I took a quick glance around the place. It was very stylish, and also very feminine. A single womansapartment, no question about it. It was all done in muted pastels, very soft and inviting, and very balanced.Lot of warm earth tones, indirect lighting, some nice abstract oils on the walls. The paintings were not yourtypical artsy nonsense, the sort of modular, glue-a-bunch-of-garbage-on-a-canvas crap you see in lots ofgalleries and office buildings these days, but very cool and flowing sorts of pieces, with a lot of swirlingmovement to them, suggesting waves and ocean currents. It was the sort of art that seemed to draw you inand grow on you, relaxing you the more you looked at it. Very tasteful.There was a state-of-the-art home entertainment system, as well, built into a large and attractive cabinet. Theradio was on, tuned to a local FM station. One of those all-news, all-talk formats, morning news alternatingwith interviews and features. The woman who was on the air had one of those brisk, clear, well-modulatedvoices that sound professional and friendly at the same time. The volume was turned down low enough tolisten to, yet not be obtrusive.Princess jumped up onto the couch and stretched out languidly. I took the chair, keeping the glass coffeetable between us. It wasnt that I didnt trust myself, but I figured that every torn who saw her probably cameon like gangbusters, and with a classy kitty like this a fella ought to take his time.She cocked her head at me, noticing that I was purposely keeping a polite distance, and she seemed to likethat. She gave me an added little stretch and then settled herself down, giving me an unsettlingly direct gazewith those incredible golden eyes."Remind me to be especially nice to Rick," I said.They say that cats cant smile. Theyre wrong. Theres a certain kind of look cats get when theyre especiallycontented or feeling at peace with the world and very pleased with themselves. Theres a slight tightening ofthe muscles around the mouth-which if you look closely, actually resembles a Mona Lisa sort of smile-and aslight squinting of the eyes. It doesnt sound like much, but then, whats to describe about a human smile?Its more than just a stretching of the lips. You can do all sorts of little things with your facial muscles, but agenuine smile comes from somewhere inside and somehow manages to shine out through the eyes, whichare the windows of the soul. Maybe thats why cats squint a little when they smile. Were very privatecreatures."Rick was merely being a dutiful recruiter," she said."Recruiter?" I said, somewhat taken aback."Hes a fellow activist," said Princess. "Thats why he might have seemed a bit more considerate than youraverage human. He really loves animals and hes an ERA member."She didnt say "era," but spelled it out, letter by letter."ERA?" I said. "Whats that?""Equal Rights for Animals," Princess replied. "You mean you never heard of us before?""Im from out of town," I said. "Santa Fe, New Mexico.""Ah. Well, weve been trying to start chapters in several other cities," Princess said, "but were not quiteorganized enough yet.""We?""Im one of the founders," Princess said. "Susan and I started ERA together, along with some of our friends.Its still pretty much a grass-roots effort, but were starting to gain some real recognition.""Susan?""Susan Jacobs. My human friend. She lives here. Thats her on the radio right now.""I see." That explained why Rick had no reservations about knocking on the door at a little after 6:00 a.m.Morning radio personalities get up to go to work before the crack of dawn. "What exactly is it youre trying toaccomplish?""Pretty much what our name implies," Princess replied. "We want animals to be treated ethically, to begranted civil rights, and were lobbying for citizenship for thaumagenes.""Citizenship?""Absolutely," Princess said. "And why not? Why should we be treated as inferiors? We think, we reason, wecommunicate, and were literate. We are intelligent beings.""Have you met the little pink hairball who lives upstairs?" I asked.She gave a little snort of disgust. "Pinky is a spoiled and pampered case of arrested development. A classicexample of conditioned subservience and just the sort of thing were fighting against. The point is that if Pinkywere human and not a thaumagene, even with his stunted personality intact, he would still have rights, legallydefined civil rights, while thaumagenes have none. We are intelligent, reasoning, feeling beings, and yet weare treated as property. Bought and sold on the marketplace, frequently abandoned, often abused, with norecourse to the courts, no rights under the law whatsoever. Were no better than slaves, Gomez. Your humanowner can do anything he wants with you and youve got no say about it whatsoever.""Whoa, Princess, back up a bit," I said. "First of all, Im nobodys slave. 1 havent got a human owner. Neverdid."
"Never!""Nope. Never.""What about Mr. Solo? Isnt he your owner?""Nope. Hes an old friend of the guy I used to share digs with in Santa Fe. Im only visiting.""Well, what about this man in Santa Fe?""Paulie? He wasnt my owner, anymore than I was his pet. We were just friends, see? He picked me up andtook me home once after Id gotten chewed up pretty badly in a fight. He nursed me back to health and webecame close friends. I just sort of hung around, but I carried my weight, sister, and I was free to come andgo as I pleased, anytime. Before that, I lived on the streets and fended for myself. And I dont mind saying Idid a pretty fair job of it. The way I see it, any animal that doesnt like its circumstances is free to changethings. Its a hard life out there, which is why most of them dont go for it, but if freedom is something thatsimportant to you, then you ante up and take your chances.""What about the animals that are kept locked up inside, or the ones who are kept in cages?" she asked."Well, thats how I started out, kitten, but I made a break for it as soon as I was old enough to realize therewas another way. Dont get me wrong, its not that Im unsympathetic to your views, but if you ask me, I thinkyouve bitten off a whole lot more than you can chew.""Really? What makes you think so?" she asked, defensively."Hell, kitten, Ive been around and I know people. I know animals, as well. You take a dog like that silly muttupstairs. How long do you think a creature like that would last out on its own? Id give it a day or two, atmost. Ive known animals with human owners and Ive known animals who lived out on the streets and, believeme, the ones with people to take care of them are a lot better off. Whats more, most of the cats I knew outon the streets would trade places with them in a hot second, except for a few hardcases like myself. Asidefrom that, what youre talking about would require some pretty drastic changes in society and, frankly, I cantsee humans sitting still for it."Can you see some dog taking its owner to court because it got smacked with a newspaper for goingdoo-doo on the rug?" I asked her. "No way, baby, its nuts. Besides, where would you draw the line? Wouldyou grant civil rights to all animals, or only to some and exclude others? Would you just grant them tothaumagenes, because were intelligent and ordinary animals are stupid? Let me tell you something, Iveknown plenty of ordinary alley cats who had a lot more street smarts than most thaumagenes Ive run across,even if they couldnt speak the human lingo or read a paper. What about them? Or dont they count? And ifyou grant civil rights to all animals, then what are you going to do about the people who eat meat? Are theysuddenly going to become guilty of murder? Cannibalism? You going to pass a law to make all humansvegetarians? It just aint natural. Look at human teeth. Humans evolved to eat meat. And so, for that matter,did most animals. You ever eat a mouse? Maybe kill a bird?"She shuddered. "Of course not! Thats absolutely vile.""I didnt think so. But thats because youve got your human friend to buy you a nice brand of cat food, right?And what do you think thats made of? Ive got news for you, kitten. If you ever had to go hungry, perish thethought, youd pounce on the first mouse or sparrow you could get your pretty little claws into and youd relishthe taste of its hot blood spurting down your throat.""Stop it!" she said. "I dont want to hear that kind of talk! Its disgusting!" "Yeah, well, its no more disgusting than you scarfing down your canned chicken and liver. The truth isntalways pleasant to our sensibilities."It occurred to me that maybe I was being a bit harsh with her. After all, shed led a pretty sheltered life andcouldnt really be blamed for not knowing the score. She was one fine feline, you could bet on that, but all theclass and sex appeal in the world couldnt make up for lack of experience, the kind of experience you onlyget when you have to look the cold, dark, unfriendly world smack in the face and play the cards youre dealtwithout whining about it."Look," I said, "Im not trying to put you down. I think youre motivated by the best intentions, but I just dontthink youve really thought it through.""There are a lot of thaumagenes and even a good number of humans among our membership whod disagreewith you," she said, stiffly. "Weve gotten a lot of response from Susans radio spots. A lot more than wethought wed get. And most of it has been very positive, Ill have you know.""Most of it?""Yes, most of it.""Meaning theres been some negative response," I said."Thats to be expected," she replied. "Anytime you introduce proposals for profound social change, there arealways going to be those who resist, and support the status quo.""Thats right, kiddo. And most of them arent going to bother getting in touch with you. For every negativeresponse you got, theres probably at least a hundred or a thousand out there who simply wrote the wholething off as a crackpot idea, not to be taken seriously. Oh, youll hear from the hardcore opposition, the ones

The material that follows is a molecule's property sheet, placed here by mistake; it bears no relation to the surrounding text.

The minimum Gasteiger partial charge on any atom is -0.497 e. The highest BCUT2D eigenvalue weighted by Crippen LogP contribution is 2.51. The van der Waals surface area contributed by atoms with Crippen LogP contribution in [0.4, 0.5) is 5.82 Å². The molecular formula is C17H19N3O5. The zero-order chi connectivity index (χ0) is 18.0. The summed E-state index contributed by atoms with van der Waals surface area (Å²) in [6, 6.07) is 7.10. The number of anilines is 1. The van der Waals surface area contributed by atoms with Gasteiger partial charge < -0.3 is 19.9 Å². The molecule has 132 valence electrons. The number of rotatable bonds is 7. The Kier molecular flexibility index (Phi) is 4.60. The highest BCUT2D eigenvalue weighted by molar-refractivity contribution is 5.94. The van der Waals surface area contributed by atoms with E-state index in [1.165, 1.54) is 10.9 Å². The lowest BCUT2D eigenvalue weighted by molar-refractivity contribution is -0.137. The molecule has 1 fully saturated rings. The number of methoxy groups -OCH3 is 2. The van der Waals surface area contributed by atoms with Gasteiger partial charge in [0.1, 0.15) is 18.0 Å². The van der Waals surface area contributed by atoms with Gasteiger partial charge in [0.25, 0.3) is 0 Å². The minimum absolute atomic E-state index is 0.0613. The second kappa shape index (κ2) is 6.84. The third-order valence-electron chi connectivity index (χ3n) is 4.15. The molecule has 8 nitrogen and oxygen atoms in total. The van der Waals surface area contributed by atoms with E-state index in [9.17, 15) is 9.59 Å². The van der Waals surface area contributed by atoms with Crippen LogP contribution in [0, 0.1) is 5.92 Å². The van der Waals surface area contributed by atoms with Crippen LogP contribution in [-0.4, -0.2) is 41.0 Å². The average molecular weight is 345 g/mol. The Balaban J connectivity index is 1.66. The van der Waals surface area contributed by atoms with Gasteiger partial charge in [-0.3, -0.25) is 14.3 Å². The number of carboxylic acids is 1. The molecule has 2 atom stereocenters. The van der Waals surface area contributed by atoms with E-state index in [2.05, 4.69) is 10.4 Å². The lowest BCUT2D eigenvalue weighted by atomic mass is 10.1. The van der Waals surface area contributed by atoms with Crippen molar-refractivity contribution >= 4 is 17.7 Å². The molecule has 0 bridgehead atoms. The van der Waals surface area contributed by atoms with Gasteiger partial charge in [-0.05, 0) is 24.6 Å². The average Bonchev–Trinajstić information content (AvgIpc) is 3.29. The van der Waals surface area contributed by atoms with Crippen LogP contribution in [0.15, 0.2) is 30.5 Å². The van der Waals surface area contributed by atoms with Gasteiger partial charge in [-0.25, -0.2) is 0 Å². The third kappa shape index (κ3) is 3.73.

who are offended or threatened by what youre proposing, or the flakes who like to blow off steam, but theyonly represent the minority. Youll hear from the majority at the ballot box, assuming you ever get that far withit. Frankly, I wouldnt hold my breath.""Thats a pretty defeatist attitude," she said. "You struck me as a fighter.""I am that, kitten, but I try to pick my battles. Tilting at windmills aint my style.""So youre satisfied to remain oppressed, is that what youre telling me?""Im not telling you anything of the sort," I said. "Ive never considered myself oppressed. Ive lived my life theway I chose to live it and Ive got no regrets. If I had it to do all over again, Id do it exactly the same way. Imsorry if Im not demonstrating the proper enthusiasm, but Im afraid I wouldnt make a very good recruit for yourgroup.""I see," she said. "So youve got what you want and screw everybody else, is that it?""You know, it really is too bad," I said. "Youre a very classy feline, kitten. I think I might have enjoyed gettingto know you, but youre spoiled and your political agenda keeps getting in the way. I dont agree with youabout this one thing, so based on mat, youve made up your mind that you already know everything you needto know about me. If Id gotten all excited about your ERA group, that wouldve made me useful. But I dontsee it your way, so that makes me wrong, and if you cant convince me of the error of my thinking, thenyouve got no use for me. I dont think thats a very practical way to look at things. It limits your options andgives you a bad case of tunnel vision. Im not really interested in arguing with you, Princess, or in trying toconvince you that Im right. Youll find out for yourself. But when you go through life with your kind of attitude,it pretty much guarantees that youre not going to learn much. And if you do learn anything, its going to comethe hard way. Like I said, it really is too bad."I hopped down to the floor and headed for the door. I paused briefly to turn around and take one more look ather, all proud and haughty and indignant, and beautiful as hell. Yeah, it definitely was too bad."Good-bye, kitten. And I really wish you well, despite what you may think.""Good-bye, Gomez," she said, frostily.Yeah, no winks this time. Definite coolness there. Id rained on her parade and been pretty graceless about it,too. Well, I guess Im just not a very graceful kind of cat. I stood there, feeling the temperature drop, andwondered what the hell I was doing in a place like this, the ritzy luxury apartment of some honey-toned,big-city broadcaster and her politically active feline. It was crazy. I didnt belong here. So I left, thinking aboutthe way things might have been.I went through the little cat door and trotted down the hall to the elevator. I jumped up on the ashtray thing,stretched up against the wall, and pushed the call button. Yeah, too bad. The first thing Id seen in Denverthat I liked and she turned out to be a fruitcake.I thought about some of the things shed said while I waited for the elevator, and I had to admit that herposition was not entirely without merit. Take what happened earlier that morning. Id have been stuck in thatapartment if I hadnt figured out a way to call the building manager and have him come up and let me out. Andif Rick hadnt been thoughtful enough to put those ashtray things beneath the call buttons, I wouldnt havebeen able to use the elevator, either.The elevator arrived and I got in. "Floor, please.""Lobby," I said."Thank you, Mr. Gomez."The doors slid shut and the elevator started to descend. Needless to say, just getting into the elevatorwouldve been only half the problem if it had had regular floor buttons I couldnt reach, instead of a fancy,voice-response computer. No question about it, the human world was not set up very well for animals, butthats because it was the human world.Animals were never meant to live in cities, they were meant to live in the wild. An old street survivor like mecould probably handle it, but most domestic animals couldnt, thaumagenes included. We were an artificialspecies, one that would never have existed if humans hadnt created us for their own amusement. However,Princess had a point. Just because humans had created us did not necessarily mean we were not entitled tosome rights. I guess I could see certain laws against abuse of animals, for instance, just as there were lawsagainst child abuse. Just because you created something that was a living thing did not give you the right tomistreat it.Hell, even if you were breeding animals for food, there was no reason not to treat them humanely, and thenbutcher them as painlessly as possible. It was the same basic ethic followed by the hunter. If you hunt forfood, then you do your best to achieve a clean kill. You dont simply wound your prey and then leave it tosuffer because its too much work to follow the blood trail.In my younger days, Id batted around my share of mice before I killed them, but while I may still jokeoccasionally about things like that, these days, mats as far as it goes. Being on the receiving end of thatkind of treatment, as Id been on several occasions when Id had a few close calls, had changed my outlook.Yeah, I was still a predator, as were humans, though many of them didnt like to admit it, but I no longer